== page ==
Bourdain, while high on LSD, says that he imagined that there would be police coming to arrest them, with helicopters, searchlights, and a S.W.A.T.-like team surrounding the room. And then the woman suddenly regained consciousness and started to dance as if nothing had happened. Someone could’ve died from ingesting drugs while you were partying with that person, you had a LSD-induced panic attack about being arrested, and that’s supposed to be funny?

A better re-enactment that accomplishes its intended humor is Natasha Leggero dressed in a “Star Wars” Princess Leia outfit, for Fisher’s tale of being high on LSD while in New York City’s Central Park. During that psychedelic experience, Fisher says she spent a great deal of time being upset at seeing an acorn “misbehave” on the grass. During another acid trip on a beach, Fisher vaguely remembers she might have been topless when a bus full of Japanese tourists stopped right in front of her and they recognized her.

And in a somewhat clever casting switcheroo, Corddry plays Scheer in the segment that re-enacts Scheer’s psychedelic story, while Scheer plays Corddy in Corddry’s re-enactment. Meanwhile, Kroll portrays himself in his re-enactment about how he and a group of male friends were high on LSD at a Malibu beach, and the friends covered him in kelp as a prank. He then imagined himself to be a kelp monster and chased them around the beach. (Things weren’t so funny the next morning when he woke up covered in bites from whatever small animals were in the kelp.)

Most of the psychedelic trips described in the documentary are about hallucinations, experiencing colors in a different way, or losing a sense of time or memory. And there are the typical stories of “revelations,” along the lines of “I saw inside my soul,” “I saw how connected the world is” and “I found out the meaning of life is to love everybody.” Some of the people interviewed also give advice by saying it’s better to take psychedelics with trusted friends and to avoid looking in mirrors while under the influence of psychedelics.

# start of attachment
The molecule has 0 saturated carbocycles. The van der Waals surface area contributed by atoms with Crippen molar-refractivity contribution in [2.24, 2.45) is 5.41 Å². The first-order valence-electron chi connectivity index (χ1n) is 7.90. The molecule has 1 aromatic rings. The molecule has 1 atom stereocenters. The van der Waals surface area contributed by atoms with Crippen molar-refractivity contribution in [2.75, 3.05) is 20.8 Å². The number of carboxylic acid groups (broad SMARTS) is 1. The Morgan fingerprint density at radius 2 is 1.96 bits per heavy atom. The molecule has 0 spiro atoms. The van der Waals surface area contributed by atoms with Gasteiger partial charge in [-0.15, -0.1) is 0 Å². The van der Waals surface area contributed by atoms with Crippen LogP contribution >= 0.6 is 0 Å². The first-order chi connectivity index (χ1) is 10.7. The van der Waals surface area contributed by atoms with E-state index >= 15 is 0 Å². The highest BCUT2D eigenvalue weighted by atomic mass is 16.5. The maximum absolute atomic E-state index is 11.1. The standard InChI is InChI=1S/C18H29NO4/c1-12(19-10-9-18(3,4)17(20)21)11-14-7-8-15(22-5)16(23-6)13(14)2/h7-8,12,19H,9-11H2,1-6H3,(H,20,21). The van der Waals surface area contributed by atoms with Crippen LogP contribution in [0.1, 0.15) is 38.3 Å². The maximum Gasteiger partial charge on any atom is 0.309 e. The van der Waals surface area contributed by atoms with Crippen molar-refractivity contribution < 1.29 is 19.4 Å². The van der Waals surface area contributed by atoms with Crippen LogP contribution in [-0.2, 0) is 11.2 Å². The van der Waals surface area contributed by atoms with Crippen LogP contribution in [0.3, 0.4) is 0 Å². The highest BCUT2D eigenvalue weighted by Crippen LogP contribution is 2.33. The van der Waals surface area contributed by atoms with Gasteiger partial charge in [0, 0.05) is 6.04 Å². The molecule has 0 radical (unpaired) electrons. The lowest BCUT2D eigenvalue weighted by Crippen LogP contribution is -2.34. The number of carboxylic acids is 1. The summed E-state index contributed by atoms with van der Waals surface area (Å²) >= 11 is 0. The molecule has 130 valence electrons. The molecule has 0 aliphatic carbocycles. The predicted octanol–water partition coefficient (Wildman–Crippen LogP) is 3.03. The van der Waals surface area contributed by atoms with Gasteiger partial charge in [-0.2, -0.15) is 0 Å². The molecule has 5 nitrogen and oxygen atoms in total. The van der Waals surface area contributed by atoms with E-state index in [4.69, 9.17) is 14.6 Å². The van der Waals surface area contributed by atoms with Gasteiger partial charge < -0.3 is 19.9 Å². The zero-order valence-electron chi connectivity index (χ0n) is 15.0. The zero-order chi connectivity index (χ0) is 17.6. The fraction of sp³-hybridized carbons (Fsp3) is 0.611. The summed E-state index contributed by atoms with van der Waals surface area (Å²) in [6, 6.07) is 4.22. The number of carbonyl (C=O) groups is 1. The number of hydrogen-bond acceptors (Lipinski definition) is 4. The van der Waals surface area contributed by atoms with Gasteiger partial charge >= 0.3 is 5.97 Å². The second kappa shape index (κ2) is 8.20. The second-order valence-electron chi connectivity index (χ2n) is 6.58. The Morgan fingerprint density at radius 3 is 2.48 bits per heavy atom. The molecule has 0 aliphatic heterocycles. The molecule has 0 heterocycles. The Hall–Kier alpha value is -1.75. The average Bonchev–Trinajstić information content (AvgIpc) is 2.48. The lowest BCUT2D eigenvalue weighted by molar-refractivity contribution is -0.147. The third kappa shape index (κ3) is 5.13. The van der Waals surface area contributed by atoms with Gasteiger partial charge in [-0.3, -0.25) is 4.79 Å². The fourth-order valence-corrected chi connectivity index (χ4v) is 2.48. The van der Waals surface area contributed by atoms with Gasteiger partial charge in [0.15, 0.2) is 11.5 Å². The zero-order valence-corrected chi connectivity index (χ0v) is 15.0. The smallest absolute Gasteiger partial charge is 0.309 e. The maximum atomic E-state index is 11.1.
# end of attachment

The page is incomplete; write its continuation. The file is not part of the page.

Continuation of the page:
A$AP Rocky (one of the few people of color who’s interviewed in the film) tells one of the documentary’s funniest stories, about how he took LSD with a beautiful female companion. During the course of the time they had together, they started having sex. And he swears that he saw a rainbow shoot from his penis during this encounter. “I don’t even like rainbows,” he quips. (Needless to say, the re-enactment for this story is definitely in animation form.)

But for every entertaining story like that one, the documentary has a story that’s basic or boring. The Grateful Dead was considered the ultimate psychedelic rock band, so you’d think one of the Dead’s drummers would have some hilarious stories to tell. Wrong.

Kreutzmann’s anecdotes aren’t that interesting or revealing, unless you consider it’s fascinating that he tells a story of coming home to his parents’ house after staying out all night while he was on LSD, and hallucinating that his breakfast meal of eggs were moving on the plate. He also mentions that he once couldn’t finish performing at a Grateful Dead concert because he was hallucinating that his drums were melting. Yawn.